Madame revisited her apartment, and returned, not, I think, improved in temper. She walked about the room, hustling the scanty furniture hither and thither as she encountered it. She kicked her empty box out of her way, with a horrid crash, and a curse in French. She strode and swaggered round the room, muttering all the way, and turning the corners of her course with a furious whisk. At last, out of the door she went. I think she fancied she had not been sufficiently taken into confidence as to what was intended for me.

It was now growing late, and yet no succour! I was seized, I remember, with a dreadful icy shivering.

I was listening for signals of deliverance. At every distant sound, half stifled with a palpitation, these sounds piercing my


ear with a horrible and exaggerated distinctness—‘Oh Meg!—Oh cousin Monica!—oh come! Oh Heaven, have mercy!— Lord, have mercy!’ I thought I heard a roaring and jangle of voices. Perhaps it came from Uncle Silas's room. It might be the tipsy violence of Madame. It might—merciful Heaven!—be the arrival of friends. I started to my feet; I listened, quivering with attention. Was it in my brain?—was it real? I was at the door, and it seemed to open of itself. Madame had forgotten to lock it, she was losing her head a little by this time. The key stood in the gallery door beyond; it, too, was open. I fled wildly. There was a subsiding sound of voices in my uncle's room. I was, I know not how, on the lobby at the great stair-head outside my uncle's apartment. My hand was on the banisters, my foot on the first step, when below me and against the faint light that glimmered through the great window on the landing I saw a bulky human form ascending, and a voice said ‘Hush!’ I staggered back, and that instant fancied, with a thrill of conviction, I heard Lady Knollys's voice in Uncle Silas's room.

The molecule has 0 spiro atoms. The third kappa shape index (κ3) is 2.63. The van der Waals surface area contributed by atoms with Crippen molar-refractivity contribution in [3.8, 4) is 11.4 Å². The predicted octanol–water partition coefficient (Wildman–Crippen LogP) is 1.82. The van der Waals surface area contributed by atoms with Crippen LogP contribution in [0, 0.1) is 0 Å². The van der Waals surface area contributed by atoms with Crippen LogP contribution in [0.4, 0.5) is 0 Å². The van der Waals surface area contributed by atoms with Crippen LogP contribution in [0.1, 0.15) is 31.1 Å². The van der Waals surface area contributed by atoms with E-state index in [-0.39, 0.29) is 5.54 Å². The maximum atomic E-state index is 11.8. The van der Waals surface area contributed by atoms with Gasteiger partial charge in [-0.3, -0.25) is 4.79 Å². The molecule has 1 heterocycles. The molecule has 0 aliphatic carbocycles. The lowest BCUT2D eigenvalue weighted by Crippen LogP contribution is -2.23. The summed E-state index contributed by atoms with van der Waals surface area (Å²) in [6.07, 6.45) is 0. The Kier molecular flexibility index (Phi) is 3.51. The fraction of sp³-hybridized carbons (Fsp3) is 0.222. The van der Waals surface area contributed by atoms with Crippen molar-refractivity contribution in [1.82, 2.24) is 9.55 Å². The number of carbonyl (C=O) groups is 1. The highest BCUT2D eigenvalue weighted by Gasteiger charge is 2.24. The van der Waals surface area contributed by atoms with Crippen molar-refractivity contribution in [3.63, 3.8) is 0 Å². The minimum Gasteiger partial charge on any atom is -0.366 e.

I don't know how I entered the room; I was there like a ghost. I was frightened at my own state.

Lady Knollys was not there—no one but Madame and my guardian.

I can never forget the look that Uncle Silas fixed on me as he cowered, seemingly as appalled as I.

I think I must have looked like a phantom newly risen from the grave.

‘What's that?—where do you come from?’ whispered he.

‘Death! Death!’ was my whispered answer, as I froze with terror where I stood.

‘What does she mean?—what does all this mean?’ said Uncle Silas, recovering wonderfully, and turning with a withering sneer on Madame. ‘Do you think it right to disobey my plain directions, and let her run about the house at this hour?’

‘Death! Death! Oh, pray to God for you and me!’ I whispered in the same dreadful tones.